Denton Journal from Denton, Maryland on March 19, 1898 · Page 1
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Denton Journal from Denton, Maryland · Page 1

Denton, Maryland
Issue Date:
Saturday, March 19, 1898
Page 1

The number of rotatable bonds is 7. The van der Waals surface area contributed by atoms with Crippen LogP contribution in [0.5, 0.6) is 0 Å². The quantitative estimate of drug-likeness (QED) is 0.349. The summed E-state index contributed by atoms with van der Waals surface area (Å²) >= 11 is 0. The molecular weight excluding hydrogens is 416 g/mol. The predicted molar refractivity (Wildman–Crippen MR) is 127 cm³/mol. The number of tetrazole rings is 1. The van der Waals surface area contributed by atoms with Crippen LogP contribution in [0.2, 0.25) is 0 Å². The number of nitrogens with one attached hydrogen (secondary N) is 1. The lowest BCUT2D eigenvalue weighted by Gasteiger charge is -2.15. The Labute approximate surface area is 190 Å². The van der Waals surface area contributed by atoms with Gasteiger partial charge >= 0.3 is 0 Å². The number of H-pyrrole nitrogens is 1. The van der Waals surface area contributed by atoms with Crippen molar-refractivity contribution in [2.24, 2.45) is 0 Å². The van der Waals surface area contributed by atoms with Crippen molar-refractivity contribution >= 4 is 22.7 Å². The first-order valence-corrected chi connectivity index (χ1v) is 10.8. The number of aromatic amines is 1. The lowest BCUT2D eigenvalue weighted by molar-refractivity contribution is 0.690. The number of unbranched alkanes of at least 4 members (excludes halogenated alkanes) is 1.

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*e '%d m *W S3,~ 1845. A Family Newspaper:--Devoted to Local and General Intelligence, Agriculture and Advertising.-- Independent on all Subjects.---Subscription, One Dollar per Annum, in Advance. 1898. . 52, sjk_TTJiE^ 19. isee. ItTO, 22, Home Office. N. W. Cor. Charles Lexington Sts., RESOURCES, Jurje 29, 1 895. Paid-up Capital ......................................... $700,00000 Surplus .................................................... 3; J.OOO 00 Reserve Requirement nnd Undivided Profit:, 2£ ',767 oO 5^337,767 DO \- THE OLDEST AND STRONGEST SVRETY COMPAXF IN VUK HOVI T t. Becomes surety on bonds of Executors, Administrators, and in all undertakings in Judicial Proceedings. Does nothing to conflict vith the business of Inwytis. Accepted by the United Stntes Government us solo surety on bonds of every de fieri ption. Becomes surety on bonds of Sheriffs. Registers of "Wills, Clerks of Courts, Collectors and other officials of Stiitcs, Cities and Counties. Also on bonds of coiitinctors and employes of Bunks, Mercantile Houses, Railroad, Express and Telegraph Companies, and on those of Officers of fraternal Organizations. HERMAN E. BOSLER, EDWIN WAKF1ELD, SECRETARY AMD TKKASUREK. PUKSIDKNI For Full Particulars Apply to DEWEESE OWENS, ATTORN EYS-AT-L AW. DENTON. MARYLAND. TUNIS' MILLS, TALBOT COUNTY, MD,, -MANUFACTURERS AND DEALERS IN ALL KINDS OF- Lumber and Building Material. Shipments made direct by vessel to all points on navigable water, to inland points by rail. Sa?e Money by Purcliasing Direct from Manufacturers, North Carolina Pine, Our Specialty! WE DEFY C01PETITIOH IM CYPRESS SHIHGLES. Saw Mill Daily Capacity, 20,000 feet. Plaining Mill Daily Capacity, 40,000 feet. STATE AGENTS FOR orrespondence solicited. Orders promptly filled. FARMERS! Look to Your Interest apd Get Our Price? Before .Who Are Prepared to Pay Fullest Market Value on Delivery.. P. H, GOLT, WYE STATION, QUEEN ANNE'S K, E. W. H, DENNY, WYE STATION, :,WILLOU0HBY, . EUGENE LYNCH, DOWNES, W. H. ANDERSON, DENTON, H. C. HOBBS ,HOBBS, W E. PETEES, HIOKMAN, W. S. LOED, GEEENWOOD, C. BTTETON, MILTON, E. W, INGEAM, LEWES, c c (.(. it II II c c Direct Telephone Connections With Queenstown. Sacks Furnished, WILLIAM I. CONN,|ifPr.lWM. HOPPS CO., QDEEHSTOHN, H . i -^- i BALTIMORE, MD. HOUSE UHLER, --DEALERS IN-- SEASONED PINE (ORIGINAL GROWTH) Framing Sawed to Correct Sizes; Shingles; Laths; Flooring; Siding; Lime; Hair; CemenU Etc, AT OUR COAL YARD, AT THE RAILROAD STATION, Will be kept on hand a supply v of First-Class Morea Stove Coal. It is the best! Farmers are informed that we furnish Kerr Bros.' Wrightsville Land Lime. Now is the time to give yonr order. , Satisfaction guaranteed. FOR THE NEXT SIXTY DAYS 1 ',' ' I will have a large line of both GOLD AND SILVER WATCHES · AT ALL PRICES, FROM $3.00 UP. *Pprsons having watches in need of repair will do well to call on me. , T. W. SMITH, = :;, Ridqely, NORTH. Mail. Phs. A . M . P . M . 6 45 1 40 0 55 1 50 7 08 2 07 7 18 2 17 7 24 2 24 7 31 2 33 7 4 2 2 4 3 7 52 2 54 8 03 3 04 810 311 8 17 3 18 8 23 3 24 8 26 3 27 8 36 3 37 8 45 3 40 A . M . P . M . QUEEN ANNE'S RAILROAD CO, SClUiDUWC IN lil'PKCT MAR 16, I Eastward. |BALTO.FERRYf Westward. Leav. P.M. 315 Arrv. P.M. 5 4 5 Leave. A. M. 545 Arrive A. M. BALTIMOKE TO 8 15 QUEENST'N. Arrive A. M. 1050 Leave. A. M. Arrv. P.M. 9 15 Lcav, P M 8 20 G 45 Railroad Division. Leiu f . P.M. 615 f 6 2 1 f 628 f 634 AC 43 645 f 647 652 f 6 55 7 01 7 11 719 f 7 2 3 i ' 7 2 7 734 f 7 41 f 744 f 7 4 7 7 55 f 8 0 J 810 T 8 1 8 f 8 2 1 f 8 2 5 830 P.M. Leave A. M. 8 4 0 f s s a 902 9 11 021 923 9 26 9 32 f 9 3 G 945 1002 1012 C1017 f 10 23 B1033 C I O 41 f 10 48 f 1054 e l l 15 f l l 24 11 30 f l l 38 11 41 f l l 45 11 50 A. M. STATIONS. Qneenstown Bloom ingdnle Wye Mi'.ls "VVilloughby D C June. Queen Anno Hillsboro Downcn Tucknhoe Dcntoif Hobbs Hick inn n Adamsville Blnnchard Greenwood Owens Banning Deputy Ellenda'le \Volib Milton Whitesboro, Drawbridge. Burton, Lewes. Arrive A. M. 8 04 f 757 f 7 4 8 f 7 4 0 A 7 29 7 2 7 f 725 7 2 1 f 7 1 f l 7 12 701 054 f C 5 0 f 6 4 C 6 40 f 632 f 628 f 6 2 4 618 f 606 600 f 6 5 2 f.5 49 f 5 4 B 540 A. M. Arrv. P. M. 550 f 5 4 1 532 625 515 5 13 5 11 506 t ' G O S 4 5 5 4 4 0 4 2 9 f 4 2 3 f 4 1 8 E410 f 3 5 7 f 3 6 3 f 3 4 9 343 f 330 320 f 312 309 f 3 05 300 P.M. CONNECTIONS. "A" connects tit D. C. Junction for points on the Delaware Chesapeake Railway. '·B" connects at Greenwood with Delaware Division of the Philadelphia, Wilmington Baltimore Railroad FOR Sonford, Dclmar, Salisbury, and points south. "C" connects at Ellcndale with the Delaware, Maryland, Virginia Railroad FOR Georgetown. "1£" connects at Greenwood with the Delaware Division of the Philadelphia, Wilriiington, .Baltimore Railroad. I. W. TIIOXEI,, 0. C. WALLEU, Gen. Manager. Gen. Fr't Puss. Agt. DELAWARE AND CHESAPEAKE Oxford, Trappe, Enston, Chapel, Uordavft, Queen Anne, Kidgoly, Greensboro Goldsboro, Hendtrson, Mnrydel, Slaughters, Hartley, Ken ton, Clayton SOUTH. Mail. Tas. A. M. p. M. 11 53 7 4 7 11 42 7 37 11 24 7 20 11 12 708 11 04 7 02 1054 C 5 5 10 44 6 46 1034 ' 6 3 6 1024 626 10'IS 6 19 1008 6 1 2 1000 « OG ' 9 67 6 04 948 656 938 (547 A. M. P. M. Connect at Clayton with DelawareDivis- i c n o f P . W. B . R . K. H. F. KENNEY, General Sup't. J. B. HUTOHINSON, General Manager. It L. HOLLIDAY. Superintendent. Chester River Steamboat Contp'y fall and Winter Schedule, Beginning November 1st, 1897, tho steamer Emma A. Ford, will leave Cheslor- ;own at 8 a. m., Monday, Wednesday and Friday, stopping at KolpVs, Broker's, Quaker Neck, Bogle's, Qneenstown and Kent Island. Leave Baltimore 10.80 n. m , Tuesday, Thursday and Saturday for snme landings. Stcnmer Gratitude will leave Centre- villu 8 n. in., Tuesday, Thursday and Saturday, stopping a t " t h e landings on Corsica river, Jackson's Creek nnd Rock Hall. Leave Baltimore 10.30 a. in., Monday, Wednesday and Friday tor the same landings. 86F*Spccial trip to Rock Hall and return on Saturday's only. Leave Baltimore 3 p. m , Leave Rock 5.15 p. m. GKO. WARFIKLB, President, J. E. TAYJ.OK, Goncra! Agent. Baltimore, Chesapeake Atlantic R A I L W A Y COMPANY. BALTIMORE, THIRD HAVEN AND 3E2AT CHOPTANS SIVES EOTJTE. The magnilicentsidc-wheel iron stenniera Avalon and Joppn will leave daily alternately except Saturday, ns follows: E.N. Market, 3.80 Oyster Shell Point, Cambridge, G p m. Kirby's, Oxford, Bellevue, Double Mills, Eastoii,930 p.m. Oxford, 10.30 p. m. Tilghmnn's Island. Donton, 12 in. Lyford's, Williston, Two John's, Turkey Creek, Kingston, · Dover Bridge, Hog Island, Windy Hill, Cboptank, Wright's, Arriving in Baltimore at about 5 o'clock next morning. Returning, the steamers will leave Baltimore from Pier 4 Light St. Wharf, nt 7 o'clock p. m., daily, except Sunday, for nil points named, and arrivingint Easton about 3.00 a. m.; Oxford, 3.45 a, m.; Cambridge, (5.00 n. m.; E?st New Market, 7.00 a. m.. and Denton at 11 o'clock a. m. Connections at Eostoii, Oxford and Cambridge with railroad: for all points. Freight taken at low rates and careiully handled. Grain bugs furnished and grain delivered at elevators. For further information apply to W THOMSON T. M.UKDOCK, Gen'l Man. Agent, J. SAWYER WILSON, JR., Freight Agent, 241 South Street, 302 Light St Baltimore, Maryland. Z. T. HUTCIIINRON. Accnt at Denton. J, B, K, EMORY nP CO. (EMORY NKAVITT.) -- GENERAL -COMMISSION MERCHANTS, LIGHT STREET, Ooad Incmin Cnrpr-r, 20c. per yard. IIc.i\ y hi i:«sulsCui pet,48p. pcryiud. torthoaalil.isr, w o mail j o u . Trio of nil charges, om- now Coloiod Carpet Cit:ilo,'i.o, -which hhows nil gnrjiig in lil lion.i;m coloi ^. You cm muLo your sclectioi.s as well ns if jo.i wore hero atthoini'l, urn! f i o n CO to 60 per canl. pr f.t you R I j p.ijuiff your Ircal i!ea!er. If you vJs'i qii'ilily samples of c.:rpct, S'n.J 8c. 1-1 Uf.inju. We alsu i-siioiiKfii "f\lcit.i:o"uoi I, ]).-;iT"v:e". Hi 1 1 "ST. f-K'v % etc., which wo iaa:l lioo c" n FOX'S AUCTION SALES! -i- - The Greatest, Fairest and Largest Horse- Dealers that Maryland Has Ever Known Are M. FOX SONS. We sell more horses and can SHOW YOU MORE HORSES than you can find in any stable in the Stiite. DON'T HISS OUR AUCTION SALES! You will wonder how cheap we sell horses. Every horse olteicd is Sold for What Is Bid, And yoo can take them home, and if misrepresented ship them back and get your money back. THE LARGEST HORSE EALERS IN MARYLAN . M. FOX SONS, AUCTIONKERS AND PROl'HIKTORS, 31S-320-322 NORTH ST., Baltimore, Wheeler Transportation Line D A I L Y STEAMERS FOR Great Choptank, Trappe and Tucahoe Rivers. On and nftcr January 1st, 1897, slcam- crs will leave Pier 6 Light Street "Whaif daily except Sundays nt 7 p. m., for Oxford, Truppe, Cambridge, Chancellor's, Secretary, Clark's, Choptank, Lloyd's, Dover Bridge, Kingston, McCarty's, Gnn- ey's, Todd's, Downcs', Towers', Williston, Tuekahpo.Bridge, Koese's, Coward's, Covey's, Hillsboro nnd Queen Anne. Arriving (it Oxford the following morning in time for connection with tho Delaware Chesapeake K. K., and at Cambridge with the Cambridge Scaford 1?. 11. Returning will leave Hillsboro, .Mondays, Tuesdays, Wednesdays, Thursday* and Fridays at 10 n. m.; Co\ ey's 10.30, Howard's 11; Williston 1 p. rji.j Gnney's 1.30; McCnrty's 2; Kingston 2.1o, Dover Bridge 2.30, Hertford's (Choptank) 4, Clark's 4.15; Cambridge 7; Trappe 8 GO nnd Oxford 10, stopping at intci mediate landings, arriving in Baltimore early the following mornings. Steamer leaves Hillsboro Sundays at G a. m.; Coward's, 7 a. m.; Williston, 8 n. m.; Medford's (Choptank) 10.30n. m.jCam- bridge 12.30; Trappe 1.45 p. m.; CHford 3 p. m., arriving in Baltimore at 8.30 p m. Sundays. Freight received until G p. m. daily for all landings. E. E. WHEELER, Agent, Pier 5 Light St., lialtimore. B. B. COIIKE, A;:ent at Wilhston. TheSteamer Greensboro (CAPT. D. S. BKOCKTVAV, MASTER,) Will ply between GRERNSBOROUGH and B A L T I M O R E Weekly, touching at all landings between Groonsbor- ough and Denton. On and after July 4, steamer will leave for Baltimore every Monday FREIGHTS MODERATE, C A P A C I T Y A M P L E The patronage of «ur merchants and funnels solicited that this line may be mudo a success. Full information by inquiring of GEORGE F. DILL, AGKNT, D. S BROCK W A Y . MAS.TKR, Grocnsborough, Md. Or H A R R Y A. ROE, AGENT, Denton, Md. 'Large granaries always ready to receive grain. REED'S TO GET BARGAIN? \H HARNESS! 15 THE P L A C E If in need ol anything in my line it will be to your advantage to examine w h a t I have to show before purchasing elsewhere. My stock includes Dusters, Sheets, Fly Nets, Ear Tips, Whips, Harness us low as $7, Hand-made Harness to order, Collars, Bridles, Axle and Harness Oil, Whip Sockets, Pads of nil kinds. repaired and cleaned at W. S. RBBD, Donton. Md. A TONGUE OF FLAME. "Pencn, penoo," smiled the lose in her garden, 1 And "peace" sang tho bud on his tree, But H ualo smoke bhodowod the valleys Wl.cro the rivers lun to tho son, And the smoll of bnttlo was on tho winda | Of thD summer of bixty-thrco. In the lap of its mother mountain I Viit'ini.i Citj Iny, And, wet ill n lolling inmcloud ! Of 1,'liiiiincrmg gulil nnd guiy, lichmJ tho slowlj hank The inn of liberty ilny. The mammoth flnR on tho summit In tho tiemulous rainbow glow Fluttered far like a seal let ribbon To (ho O3 T e \\atciicd below, But flashed in tho sky of n nation Tho gloi j of long ngo, Then n frown on tho check of tho twilight \\ hero the smile ol tho \\ est wns warm. And climbing m diifky billows Hount Davidton'b !iuful form A wonder oE dnikness swept tho height Liko the rush of n silent storm. Thiougli the murk of the muffled city, \Vith its mystery untold, V.'lulo tlio pcoplo dizzily gn'ing Stood dumb in tho streets, behold In tho blackening west o'or tho mountain's crest A twinkle of fiery goldl Every oyo caught the heaven hung vision; Eveiy heart felt its v izard bpell. It fiiircd like n sjiuit ciindlo: It streamed liko n star thut fell; It wnvcd command like a signal hand; It swung like a -voiceless boll. Did they hear it? TOnto faces listened; Wild thoughts guessed its meaning divino. "Thcro la news of the war fiom tho eastward; Tho ]alm treo has bowed to tho pine, And the Lord of Hosts is uplifting His torch on tho hills for a sign." "Twnq n dream, hut not nil. On the shadow Tlio light that qutroicd nnd curled WHS Hie Hag by patnot fingers That birthday morning unfurled. And it blazed 111 tho unseen aunbct Like » beam fiom miother world, Alone in its daylight of glory Above whoio tho lightnings run, But tlio gliid city rend on tho morrow Its of deads that wero done, And the steeples .sang, "Vicksburg is taken And Gettyibuig'b field is won!" --Theron Brown in Youth's Companion. A SOLDIEE/S DOUBLE. BY CHARLES U. LEWIS. short notice. About 30 clays before Grant broke through Lee's lines at Petersburg anil tlio beginning of the end came a portion of my regiment captured seven Coufecleiates and brought them into camp. My own company was a part of the Federal force, but as I was on detached duty that week I was not with them. Tho first I knew of the capture was when I heard the story that I had deserted to the Confederates and been recaptured and would be shot. I visited company headquarters to .ascertain what the talk meant and there met with a strange reception. I was there, wearing a blue uniform, mid yot I was iu the guardhouse half a mile away wearing the butternut. I hud been on duty at division Lead- quarters, and yet I had been cap- lined on the advance lines. I was at once placed under arrest, and it was an Lour or more before the mystery was solved. Then it was found that one of the Confederate prisoners was my double. As the case excited a good deal of comment at the time I will give you the f u l l particulars. My double was a member of an Alabama regiment. When placed side by side, we were twin brothers. Each of us was 20 years old; eaoli 5 feet 5 inches high; each weighed 137 pounds. Our eyes and hair wero of the same color. Even our voices were the same, except that he spoke with more of a drawl. The name of the young man was John Wakefield, and we wero born 1,000 miles npnrt and were iu no way related. We were ns much astonished as the officers and surgeons who were called in to gazo at us. No twin brothers ever bore a closer resemblance, and they declared that even our gait was the same. ,, I had not yet recovered from my astonishment when tho suggestion was mado that 1 go into the Con- fedeiale camp as a spy on the strength of the wonderful resemblance. I was given three days in which to pump "Wakelield. He did not know my object, or I should credit him with having told me less, although he was tired of the war and rather glad ho had been captured. I first got hi 3 family history complete, then the town from which ho hailed, the names of many people and the situation of streets and public buildings, thon the names of his officers and comrades and incidents ot campaigning. Having nothing else to do, and my aim being to acquire information, I got from him almost every incident of his life in thoso three days and nights. As my lire would de; id upon my being thoroughly poi-ied, we canvassed tho most trivial incidents of his lift) nt home and nsatoldier. He wat i\ ready talker and had a good memory, and of comto these things helped mu wcncicvhilly. When I was quite leady, I took his suit of clothes complute, and he was given another. Then I was taken down to the front and made a bolt for it. In other words., one oi tho Confederate prisoners escaped and dashed across the fcpacu which separated the opposing hues. Not half a dozen moil weielet into the secret, and as I ran I wab liieil upon by half u regiment. They had promised me differently, ami I still cherish n bitter feeling against tho officer who had charge of affairs and obliged me to run such a risk. The bullets whizzed overhead nnd tore up the earth at my feot, and it was nothing short of a miracle that I escaped being hit. I ran at full speed straight for the Confederate- lines, and, on dashing over a breastwork, I found myself iu the midst of a Louisiana brigade of , infantry. A colonel questioned, mo as to my name, regiment, wlien captured, etc., and I answered so promptly that I supposed everything was all right. It wasn't, however. Federal spies had played the game before, and Confederate wit had become sharpened. I was sent to tho headquarters of General Mahonc, who-was subsequently celebrated in Virginia and national politics. He asked mo the same questions which the colonel had put to rne and many others in addition. I saw that he was suspicious, and, braving all at one stroke, I requested that my captain be sent for. The Alabama regiment to which I WHS supposed to belong was stationed two miles away, and it was about 9 o'clock before the captain arrived. Previous to his appearance I had been asked his name, which I gave correctly, and had also described his person. When he reached headquarters, I was sent for, and as I stood before him and two or three headquarters officers General Mahoiie asked: "Captain Thorn, this man claims to belong to your company. Is he a member or not?" "Yes, sir," was the prompt reply. "What's his name?" "John Wakefield, sir." "When was he captured?" 'Tour days ago, along with several men." "Are you positive that this is your in an 3" "Certain, sir. I knew him before he enlisted, and he has been in my company for a year." That settled it. We were dismissed, and I followed Captain Thorn to the regiment. On the way I related the particulars of my capture and escape, and he seemed considerably puzzled that General Mahone should have been so suspicious of me. There were about 40 nieu in Company D. They all gathered around me as 3 appeared and gave me welcome, and a young man named David Gauny, who had been Wakefield's tenlmate, put his arms around me and shed tears in his gladness over my return. I had learned my part so thoroughly that I was "at home" from the first. Next day I met every mom her of the company, officers included, and where I used names I made no mistake. I fell into the routine with the rest, and after three days the ·curiosity of all had been satisiied. You may say it was a wonderful thing that I could thus pass myself off and esonpe all suspicion, but I am only telling you what was known to General Grant himself. My orders were to ascertain Lee's strength on a line about four miles long. How I wafc to accomplish this after entering the Confederate lines was left for me to decide. Wakefield told me that he hnd a cousin in the Seventh Virginia,a young soldier named John Winslow. He had visited him whenever opportunity offered, ana this was a good excuse for me to get out of camp. I got permission from my captain to go, ami in hunting up the Seventh Virginia I took care to miss it nnd cover the whole front and have a look at guns and fortifications. I found Winslow at last, but his greeting was far from cordial. The two bad evidently quarreled about something on which I was'not posted. He was so sulky and unfriendly that I was about to cut my visit short when he gave me a searching look and exclaimed: "Why, you are not John Wakefield at all!" "Then who am I?" I asked, with n laugh. "I don't know, but you are certainly not my cousin John. You look like him, but you aie not he." It was queer that he alone should have suspected me, but something in my speech, walk or look warned him that I was n counterfeit. I laughed at him in a good natural way, hoped I would find him in a better humor when I called again and started for my regiment, but I had not gone a quarter of a milo when I was overtaken, put under arrest and an hour later was once more in tho presence of General Mali on o. I am faure that the general had doubted me from the first. Indeed, after the war lie told me as much and added that he was not quite satisfied even when my captain so thoroughly identified me I was followed to his lent by Winslow, who boldly proclaimed that I was not John Wakefiold Then all the officers and half a dozen men of tho company, including my tentmate, were tent for, and the general heartily entered upon the work of trapping me My life was tho stake being played for, and, though 1 was terribly anxious P.S to the outcome, as you may believe, 1 believe 1 displayed all the coolness nnd nerve which my best friend could have hoped for. Every officer and every man promptly identified me as John Wakefield, but to offset this Winslow said that his cousin had a soar on the neck which could not be found on me. I denied the scar, and then my captain was requested to ask mo oei'tairf questions which the general suggested or wrote out. In reply 1 giwe the Christian name of father, mother and sister as well as a number of uncles, aunts and cousins. I gave the names of many etreets in Montgomery, Ala.; the names of many families, the situation of the statehouse, Exchange hotel, police station, etc. I told the part taken by my regiment in various battles and skirmishes and related a funny incident connected with my enlistment which Captain Thorn clonrlv remembered. I had pumped John Wakefield so thoroughly and so plainly remembered everything that I believe I pafeed the examination fully as well or better than he could. Geueial Mahone had only one peg to hang a hope on after putting me tin ough my paces lor a full two hours. My tentmate was sure T was John Wake- fiold, and yot wt»b a bit strange since my return to tho company. I did not use tobacco any longer, and he had not heard me twear, though I had been addicted to both vices before my capture. I claimed that J. had resolved to let tobacco alone, as it was aJlectmg my health, and I had quit swearing in gratitude over my escape. The general was satisfied, and yet unsatisfied. He acknowledged that my officers and comrades ought to know me after being together for a year, but added that there was no great hurry to dispose of the case and sent mo to the guardhouse. At the end of two days I was escorted back to' his headquarters, and he played his last card. In his tent was a soldier dressed iu Federal uniform, whom I took to be a deserter. There were also two men dressed as civilians, but I believe they were Confederate soldiers temporarily disguised. The general had two letters and a telegram before him, and ns I stood at attention ho looked up and said: "Well, my Yankee lad, you are pretty sharp and havo stuck by your story, but you might as well make a clean breast of it now. You see this deserter from your lines, these citizens from Montgomery, these written proofs that you are not John Wakotield?" "Who do you want ine to be?" I asked. "I want your right name and the story of how you got into our lines. You are a spy, and hanging is the penalty, but, owing to your youth, we may decide to treat you as a prisoner of war." I declared that I was John Wakefield, asked him to remember that all my company hnd fully identified me and expressed uiy willingness to face any new proofs he might have to the contrary. He leaned back in his chair and looked me straight in the eyes for a moment, and I knew he was a beaten man. He did not call up the men or read the letters, as they had been "prepared" for the occasion and could not have helped him out. After what seemed fully ten minutes to me he quietly said: "Well, perhaps a mistake has been made. You can return to your regiment." My two arraignments before General Mahone made me an object of curiosity and gossip in my company, and when I returned it was to find all the men anxious to quiz me and two or three of them seemingly suspicious. Tho captain called me into his tent and questioned and cross questioned me until he declared that nobody but a fool could have taken me for any one else. I put the men off by pretending to be angry, and three nights later, as we held a breastwork at the front, I slipped away in the darkness and re-entered the Federal lines. Acting on the information I brought,Grant was hammering away on that portion of the Confederate line at daybreak. Ten years after the war^ as I smoked the pipe of peace with General Mahoue at a hotel iu Richmond, I put the inquiry: "General, suppose you had secured proofs that I was not John Wakefield. What would have happened?" "Can't you guess?" he lopliod. "Would you have had me shot ?" "No, sir. I'd have hung you by *theneck and uiadeagood jobof it!" ' Dlilu't Call Names. Officer--How is this, Murphy? The sergeant complains that you call him names. Private Murphy--Plaze, surr, I never called him any names at all. All I paid was, "Sergeant," says I, "some of us ought to be in a menagerie. "--London Fun. He Got Her Hand. A doctor who had saved the life of a lady, a personal friend, was asked his charge. Ho said ho generally allowed his patient friends .to remunerate him as they thought befitting. "But don't you often get disappointed on these terms?" she inquired. "I may say never." · I "As you are so easily pleased, here." And she playfully gave him her empty hand, while in tho other was concealed a check for a hand- soniesum. "How easily I could have taken you in!' 1 she added, producing tho check. "But you havo only succeeded in drawing me out," lie said, declining to relinquish hor hand. "Don't iii- sult m c M i t h a check. lani most generously rewarded." Perhaps she understood the doctor's difficult}' and wished to help him out of it. At any rate, the giving of her hand led him to offer his heart.--Pearson's Weekly. Clarified Apples. Pare and core tha desired quantity of small, rather sweet apples; weigh and to each pound allow a pound of sugar. Put the sugar, \wth just a little writer, over the fire; boil and skim; add the grated yellow rind of a lemon and a tablespoonfnl of lemon juice to each 2 pounds of sugar. Put the apples into tho hot sirup; allow them to stand over the back part of the etove until they are perfectly tender and transparent. Drain, dust with granulated sugar and dry either in the oven or suu.--Ladies' Home Journal. 'JOHNNY APPLESEED." A Unique mid Very Useful Character of Among the heroes of. enduiaiico ami of creative action was one mail whose name deserves to be perpetuated. He was "Johnny Appleseed," by which name Jouathan.Chapruan was knowii in every cabin on tho Ohio river to the northern lakes and west to what is now Indiana. With two canoes lashed together this intrepid youth of 26 transported a load of apple seeds to the western frontier for the purpose of crea ting orchards. He passed down the Ohio to Marietta, ascending the Muskinguru on upward to tho head of navigation. A long, hard voyage it was, for the lone traveler stopped at every inviting place to plant his seeds. His canoe voj r age in 1806 appears , to have been the only occasion upon- which ho adopted that method of transportation, all subsequent journeys being made on foot. Securely packed in leather bags the seeds were sometimes conveyed on the back of a horse and sometimes on his own shoulders, when lie would often journey a distance of loO miles. The frontiersman who felt himself protected by his rifle against wild beasts and hostile Indians found it necessary to guard against the insidious enemies in the grass by wrapping bandages of dried grass about his buckskin legging,' but Chapman would shoulder his bag of seeds and with bare feet penetrate to the remotest parts. Even in the coldest weather be went barefoot, but sometimes for long journeys he would make himself a rude pair of sandals. It seems to havo been n matter of conscience with him never v to purchase shoes, though he never was without money. One cold winter day he was traveling barefoot through the snow when a settler forced the acceptance of an old pair of shoes upon him. A few days after the donor met Johnny contentedly plodding along with his feet bare and half frozen. With some anger lie inquired into the matter and learned that Johnny bad met a poor man who seemed to need them more than he did, so he'gave them up. He was very eccentric in dress, wearing a garment made of a'coffee sack in which he cut holes for his head and arms and pronounced it "a very serviceable cloak, and as good as any man need wear." In the matter of headgear his taste was equally unique. His first experiment was a tin vessel that served for his cooking, but this was open to the objection that it did not protect his eyes from the beams of the sun, so he constructed a bat of pasteboard, with an immense peak in front, which became his permanent fashion. During the war of- 1813 Johnny Appleseed continued his wanderings and wag never harmed by the bands of hostile Indians, who regarded him as a "great medicine man", on account of his eccentric dress and actions. For 46 years he devoted-his life to this self imposed mission, and died a placid and beautiful death at tho age of 72. Thus passed one of the memorable men of pioneer times, who never inflicted pain or knew an enemy. A self denying benefactor of his race, homeless, solitary and ragged, he trod the earth with bleeding'feet, intent only upon making the wilderness fruitful. His deeds will last as long as the appkp blossom, and the story of his life- will be a perpetual proof that true heroism, pure benevolence and noble virtues that deserve immortality may be found under the meanest apparel.--Detroit Free Press. Humors of Clerical Life. Some of the ideas held with regard to ecclesiastical matters are as funny as they are. extraordinary, though they cause one to reflect on the methods adopted by the church and the various religious bodies. A woman came to me one day to say she wanted her daughter to be confirmed. "Mr. ," she said, "from the chapel over the way, 'as been a-tryiug to convert 'er, but I pretty soon told 'im what I .thought 'bout it. Isesto 'im, 'I'll 'a ve my gal con- . firmed, but I won't 'ave 'er converted, so now you know I don't b'lieve in conversion.' " What the minister said or thought of this truly marvelous statement of doctrine 1 don't know. The monograms I H S and X P C, , which are so often to bo seen in our churches, sorely puzzle a portion oi. the congregation--a larger proportion, I am inclined to think, than is generally supposed. A certain vicar toon after his arrival in tho parish placed a nesv cloth upon the altar, upon the center of which was embroidered a large cross. Such strong opposition was raised to this symbol of our Christianity that the vicar gave way before the storm ami had the initials I H S substituted. A parishioner who was not at all iu favor of the change on being asked the meaning of the letters replied: "Why, don't you know what it means? It means 'I hope you'r« satisfied.' "--Cornhill Magazine. Guneroua Girl. Little Fred--Mamma says she's always glad to have you a come to our house. Mr. Jenkins--Indeed! Then your mamma likes me, doos she! Little Fred--I don't know about that, but Sister Mildred always divides up with the bonbons that you bring her.--Chicago News. , 1 **- j * ' tf ~J? "^ f \ £; *"/»·.*-,; _, v ,, EWSPAPER